Fig. 12.8

CO2 Laser application during single incision robotic myomectomy. (a) Flexible laser fiber introduced through the assistant port is used for hysterotomy. (b) Tenaculum is used in conjunction with robotic shears and the assistant countertraction with Allis forceps. (c) After enucleation, the hysterotomy is closed in layers with large needle drivers (From Gargiulo et al. 2012b)

12.3 Conclusion

Despite evidence supporting the safety, feasibility, and improved outcomes following the minimally invasive approach to myomectomy, the majority of cases in the United States are performed by laparotomy (Liu et al. 2010). This may be due to the fact that majority of benign procedures are performed by community surgeons presented with unique challenges of mastering the minimally invasive techniques, including inconsistent training across generations and programs, dependency on various nonstandardized review courses to initiate learning, “on the job” training to attain competency, and perceived long learning curves needed to become proficient (Payne and Pitter 2011; Lenihan et al. 2008). Some of the challenges associated with adopting the laparoscopic technique include increased need for dexterity and hand–eye coordination in a two-dimensional field of view, long rigid instruments, tremor amplification, and nonergonomic body positioning of the surgeon (Stylopoulos and Rattner 2003). In addition to providing the benefits of three-dimensional view, tremor reduction and increased dexterity with seven degrees of freedom, the robotic approach acts as an enabling technology by facilitating successful completion of minimally invasive laparoscopic procedures with the same outcomes as more advanced surgeons (Lenihan et al. 2008). Lim et al. estimated the learning curve for robotic surgeries to be half the number of cases required to attain the same level of proficiency in laparoscopy (Lim et al. 2011). Other studies did not find significant difference in learning curve between the robotic and laparoscopic approach (Lenihan et al. 2008; Yacoub et al. 2010). Such variation in findings could be due to the differences in prior level of proficiency in laparoscopic and robotic surgery among the surgeons participating in the study. On average, 20–75 procedures are required to transcend the early learning curves associated with robot-assisted surgery (Geller et al. 2011).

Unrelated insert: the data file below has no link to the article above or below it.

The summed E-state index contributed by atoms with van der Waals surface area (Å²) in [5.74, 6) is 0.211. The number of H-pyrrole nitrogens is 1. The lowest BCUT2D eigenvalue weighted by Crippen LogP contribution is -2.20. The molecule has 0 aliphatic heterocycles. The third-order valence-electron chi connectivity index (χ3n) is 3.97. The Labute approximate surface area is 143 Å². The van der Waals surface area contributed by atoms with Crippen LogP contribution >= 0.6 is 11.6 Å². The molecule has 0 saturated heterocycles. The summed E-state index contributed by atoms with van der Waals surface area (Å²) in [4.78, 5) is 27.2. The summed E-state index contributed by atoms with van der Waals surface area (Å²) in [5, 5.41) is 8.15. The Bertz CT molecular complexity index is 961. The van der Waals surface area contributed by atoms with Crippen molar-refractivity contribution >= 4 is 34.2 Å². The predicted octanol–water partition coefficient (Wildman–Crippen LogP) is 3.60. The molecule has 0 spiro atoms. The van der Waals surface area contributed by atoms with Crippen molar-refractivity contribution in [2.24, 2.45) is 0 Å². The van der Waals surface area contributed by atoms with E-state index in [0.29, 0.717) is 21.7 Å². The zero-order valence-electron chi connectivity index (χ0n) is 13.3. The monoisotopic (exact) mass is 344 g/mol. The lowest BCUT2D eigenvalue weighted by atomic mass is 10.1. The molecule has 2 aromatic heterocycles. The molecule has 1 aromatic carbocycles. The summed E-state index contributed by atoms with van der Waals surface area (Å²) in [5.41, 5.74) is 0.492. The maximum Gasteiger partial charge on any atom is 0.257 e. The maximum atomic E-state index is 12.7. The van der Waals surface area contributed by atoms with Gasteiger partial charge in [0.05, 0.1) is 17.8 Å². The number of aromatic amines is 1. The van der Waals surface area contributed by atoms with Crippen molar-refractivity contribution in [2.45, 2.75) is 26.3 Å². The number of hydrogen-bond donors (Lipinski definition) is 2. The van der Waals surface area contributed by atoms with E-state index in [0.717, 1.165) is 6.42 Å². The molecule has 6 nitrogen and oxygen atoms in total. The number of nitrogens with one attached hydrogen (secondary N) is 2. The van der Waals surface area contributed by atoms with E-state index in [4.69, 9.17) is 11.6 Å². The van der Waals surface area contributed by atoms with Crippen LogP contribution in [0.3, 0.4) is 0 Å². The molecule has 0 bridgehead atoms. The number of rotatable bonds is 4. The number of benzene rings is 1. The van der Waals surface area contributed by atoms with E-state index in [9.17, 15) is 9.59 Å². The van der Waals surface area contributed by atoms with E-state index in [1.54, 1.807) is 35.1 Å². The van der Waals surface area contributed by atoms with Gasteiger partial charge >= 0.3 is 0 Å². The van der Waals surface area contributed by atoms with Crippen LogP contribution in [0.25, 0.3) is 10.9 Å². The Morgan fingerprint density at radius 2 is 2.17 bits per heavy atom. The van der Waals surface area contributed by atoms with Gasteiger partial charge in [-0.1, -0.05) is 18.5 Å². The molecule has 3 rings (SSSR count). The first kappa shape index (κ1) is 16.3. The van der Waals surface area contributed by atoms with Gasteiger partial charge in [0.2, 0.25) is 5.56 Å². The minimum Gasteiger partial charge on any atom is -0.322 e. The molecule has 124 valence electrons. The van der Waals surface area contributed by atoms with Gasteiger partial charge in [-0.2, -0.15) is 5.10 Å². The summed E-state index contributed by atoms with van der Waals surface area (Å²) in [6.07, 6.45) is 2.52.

Recent introduction of a dual console robotic system and greater recognition of the importance of minimally invasive training among residents and fellows at many programs across the country has led to interest in evaluating the outcomes of these approaches. Due to limitations in residency work duty hours, the amount of time spent on surgical training has also decreased and poses additional challenges to incorporating the novel minimally invasive approach into residency and fellowship training curriculum (Advincula and Wang 2009). In this context, the benefits provided by the dual console training are especially important since they provide an opportunity for the trainee to operate under direct supervision and at the same time as an attending physician (Smith et al. 2012). Potential obstacles for dual console training implementation include the possibility of litigation issues for the instructors and the need for designing protective measures (Lee et al. 2012).

With accessibility of the robotic approach in mind, it is important to remember that it is not intended to replace laparoscopy. Although safe and efficient, with outcomes at least on par with laparoscopy, robotic surgery is associated with significantly increased cost of procedure and prolonged operative times (Weinberg et al. 2011). The lack of tactile feedback is another sensible disadvantage in robotic myomectomy and other procedures depending on haptic feedback (Weinberg et al. 2011). Continued advancements and innovations in robotic sector are likely to eventually overcome the limitations currently posed by robotic approach and may lead to a paradigm shift in the field of gynecologic minimally invasive surgery.